This is just one example that demonstrates the critical importance of understanding what chemicals you have. To help you anticipate and avoid these risks, consider a chemical management software solution that features ingredient indexing capabilities. This will provide you with the visibility needed to manage your chemical inventory properly and meet regulatory requirements triggered by ingredients that may be present in the products you use in the workplace.
Harmonize Your HazCom Program
Once you have a good understanding of the chemicals in your inventory, you can harmonize your management of that inventory and its chemical hazards. This is where you ensure you have a safety data sheet (SDS) for every chemical in your inventory and request any missing documents or outdated versions from your chemical suppliers.
You shouldn’t be using a single SDS for a chemical product to stand in for individual SDSs from every manufacturer who supplies it to you. OSHA addressed this issue in a 2015 directive, which stated “if the employer is maintaining one SDS for a particular chemical but uses that chemical from a different manufacturer or importer without obtaining/maintaining the SDS from the new manufacturer or importer, the employer is not compliant.” While this might seem like a burden at first, it’s the only way to really be sure you have accurate hazard information for all of your chemicals. If you’ve ever dealt with strong acids like sulfuric acid, you know that there’s a big difference between a concentrated or highly diluted solution, and it can make the difference between skin irritation and a severe burn causing permanent tissue damage. The only way to remove ambiguity and ensure you’re dealing with the same chemical at the same concentration with the same hazards, is to have an SDS from every supplier who sends you the chemical.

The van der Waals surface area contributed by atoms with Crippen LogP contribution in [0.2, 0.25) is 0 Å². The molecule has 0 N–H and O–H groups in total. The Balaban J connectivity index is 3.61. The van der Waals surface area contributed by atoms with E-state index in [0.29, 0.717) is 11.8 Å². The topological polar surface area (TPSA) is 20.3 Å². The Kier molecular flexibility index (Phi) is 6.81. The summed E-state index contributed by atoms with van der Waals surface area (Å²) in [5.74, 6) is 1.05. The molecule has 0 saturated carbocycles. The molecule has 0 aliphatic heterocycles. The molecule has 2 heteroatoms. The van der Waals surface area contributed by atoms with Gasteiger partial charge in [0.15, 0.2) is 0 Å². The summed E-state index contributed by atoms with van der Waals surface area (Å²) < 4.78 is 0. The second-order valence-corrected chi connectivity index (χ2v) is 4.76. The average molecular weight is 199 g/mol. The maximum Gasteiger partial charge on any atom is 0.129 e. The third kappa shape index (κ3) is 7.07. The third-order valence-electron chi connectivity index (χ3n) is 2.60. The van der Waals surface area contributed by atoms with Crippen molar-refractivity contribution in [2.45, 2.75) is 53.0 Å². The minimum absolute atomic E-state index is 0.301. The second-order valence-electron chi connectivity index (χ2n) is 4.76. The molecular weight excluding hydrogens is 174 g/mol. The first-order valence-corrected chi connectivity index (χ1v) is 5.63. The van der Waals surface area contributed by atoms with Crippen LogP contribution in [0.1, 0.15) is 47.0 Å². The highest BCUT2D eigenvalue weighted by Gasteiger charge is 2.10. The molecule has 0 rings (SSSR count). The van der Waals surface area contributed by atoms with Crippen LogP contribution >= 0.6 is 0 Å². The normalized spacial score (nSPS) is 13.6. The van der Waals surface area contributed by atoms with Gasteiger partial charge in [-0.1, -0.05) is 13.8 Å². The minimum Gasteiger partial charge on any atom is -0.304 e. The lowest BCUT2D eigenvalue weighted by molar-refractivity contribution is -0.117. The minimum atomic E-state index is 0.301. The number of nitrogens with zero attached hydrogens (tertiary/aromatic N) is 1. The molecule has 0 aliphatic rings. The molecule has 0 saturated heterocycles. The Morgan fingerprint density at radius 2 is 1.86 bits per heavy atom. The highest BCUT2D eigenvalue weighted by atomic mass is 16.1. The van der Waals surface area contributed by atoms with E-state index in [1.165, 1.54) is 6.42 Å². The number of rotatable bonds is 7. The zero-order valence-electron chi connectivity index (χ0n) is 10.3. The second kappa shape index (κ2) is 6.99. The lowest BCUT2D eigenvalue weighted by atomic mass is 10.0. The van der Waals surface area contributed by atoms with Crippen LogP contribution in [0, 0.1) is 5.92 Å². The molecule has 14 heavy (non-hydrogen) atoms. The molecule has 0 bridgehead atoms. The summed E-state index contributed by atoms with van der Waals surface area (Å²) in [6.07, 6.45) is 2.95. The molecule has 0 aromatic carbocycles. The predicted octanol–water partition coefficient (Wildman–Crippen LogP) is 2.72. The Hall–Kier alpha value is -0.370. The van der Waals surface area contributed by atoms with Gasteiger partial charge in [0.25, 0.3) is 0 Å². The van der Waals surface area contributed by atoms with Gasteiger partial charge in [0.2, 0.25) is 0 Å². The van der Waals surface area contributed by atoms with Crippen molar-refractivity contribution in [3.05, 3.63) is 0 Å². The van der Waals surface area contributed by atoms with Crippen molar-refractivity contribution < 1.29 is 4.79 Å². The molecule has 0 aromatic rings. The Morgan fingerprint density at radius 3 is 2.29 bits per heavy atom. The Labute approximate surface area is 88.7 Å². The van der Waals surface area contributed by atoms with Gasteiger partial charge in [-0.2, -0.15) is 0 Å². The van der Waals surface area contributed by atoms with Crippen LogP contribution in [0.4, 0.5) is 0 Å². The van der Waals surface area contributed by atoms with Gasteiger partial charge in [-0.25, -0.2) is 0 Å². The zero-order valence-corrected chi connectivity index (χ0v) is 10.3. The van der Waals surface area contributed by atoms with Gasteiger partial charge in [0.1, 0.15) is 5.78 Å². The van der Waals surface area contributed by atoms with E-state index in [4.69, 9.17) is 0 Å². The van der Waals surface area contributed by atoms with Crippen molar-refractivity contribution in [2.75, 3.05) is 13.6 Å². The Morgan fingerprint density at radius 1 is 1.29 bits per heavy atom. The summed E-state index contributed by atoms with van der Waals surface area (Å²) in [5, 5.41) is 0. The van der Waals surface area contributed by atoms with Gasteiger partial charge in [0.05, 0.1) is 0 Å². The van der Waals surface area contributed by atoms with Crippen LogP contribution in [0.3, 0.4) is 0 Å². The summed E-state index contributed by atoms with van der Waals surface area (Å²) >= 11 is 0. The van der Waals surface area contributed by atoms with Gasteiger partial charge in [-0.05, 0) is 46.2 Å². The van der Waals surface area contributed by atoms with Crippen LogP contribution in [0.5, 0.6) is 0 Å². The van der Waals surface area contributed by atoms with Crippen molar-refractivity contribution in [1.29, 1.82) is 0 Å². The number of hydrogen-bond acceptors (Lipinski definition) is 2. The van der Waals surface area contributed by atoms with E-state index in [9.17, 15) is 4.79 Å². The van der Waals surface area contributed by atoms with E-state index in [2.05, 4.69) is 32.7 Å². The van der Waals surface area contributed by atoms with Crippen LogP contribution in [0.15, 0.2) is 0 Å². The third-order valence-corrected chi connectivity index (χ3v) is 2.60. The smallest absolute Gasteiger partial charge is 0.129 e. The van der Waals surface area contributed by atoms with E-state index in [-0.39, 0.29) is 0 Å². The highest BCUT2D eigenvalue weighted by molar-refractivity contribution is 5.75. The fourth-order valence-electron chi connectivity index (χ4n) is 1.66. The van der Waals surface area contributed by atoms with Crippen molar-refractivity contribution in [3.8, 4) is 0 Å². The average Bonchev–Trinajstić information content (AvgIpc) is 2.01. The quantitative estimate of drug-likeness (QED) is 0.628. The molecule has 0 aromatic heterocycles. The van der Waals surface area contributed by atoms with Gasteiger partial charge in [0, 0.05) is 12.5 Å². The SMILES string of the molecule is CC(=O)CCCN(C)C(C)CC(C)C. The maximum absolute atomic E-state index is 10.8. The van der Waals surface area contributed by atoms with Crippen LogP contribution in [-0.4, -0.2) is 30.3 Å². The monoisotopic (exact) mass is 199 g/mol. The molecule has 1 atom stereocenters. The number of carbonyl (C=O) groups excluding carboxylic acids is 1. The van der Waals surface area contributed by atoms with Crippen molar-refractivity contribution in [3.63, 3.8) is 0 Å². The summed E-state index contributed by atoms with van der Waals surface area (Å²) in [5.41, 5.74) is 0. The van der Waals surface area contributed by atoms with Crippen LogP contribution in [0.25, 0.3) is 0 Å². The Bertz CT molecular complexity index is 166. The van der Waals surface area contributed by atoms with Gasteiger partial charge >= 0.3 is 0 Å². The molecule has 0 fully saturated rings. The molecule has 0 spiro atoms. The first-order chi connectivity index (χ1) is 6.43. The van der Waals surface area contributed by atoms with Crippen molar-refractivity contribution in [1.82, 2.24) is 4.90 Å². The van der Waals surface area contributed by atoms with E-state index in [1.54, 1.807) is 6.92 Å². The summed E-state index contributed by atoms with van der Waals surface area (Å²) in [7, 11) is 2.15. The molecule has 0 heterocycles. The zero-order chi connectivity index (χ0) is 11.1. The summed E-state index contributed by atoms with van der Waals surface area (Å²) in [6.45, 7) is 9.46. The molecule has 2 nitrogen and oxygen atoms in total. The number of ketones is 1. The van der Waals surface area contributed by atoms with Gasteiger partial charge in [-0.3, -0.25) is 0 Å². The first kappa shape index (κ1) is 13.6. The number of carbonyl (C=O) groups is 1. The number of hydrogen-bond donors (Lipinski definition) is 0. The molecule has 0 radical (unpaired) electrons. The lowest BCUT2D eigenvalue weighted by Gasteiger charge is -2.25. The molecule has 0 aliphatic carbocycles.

The product identifier is key to effective HazCom management. Make sure it matches each chemical across your chemical inventory list, your SDS library, the shipped container labels and any secondary container (or workplace) labels. This helps avoid confusing scenarios when the use of a nickname like “Solvent A” is used for a chemical on secondary container labels in lieu of the product identifier listed on the shipped container label and SDS. This creates ambiguity in the minds of employees seeking the SDS for that chemical, and ambiguity is one of the last things you want when it comes to chemical safety.
Make a Plan… and Then Update It
There’s a reason why a written HazCom Plan isn’t the first step on this list. It’s hard to write a halfway decent plan unless you’ve already built a good management team, familiarized yourself with your chemical inventory and taken steps to harmonize your program.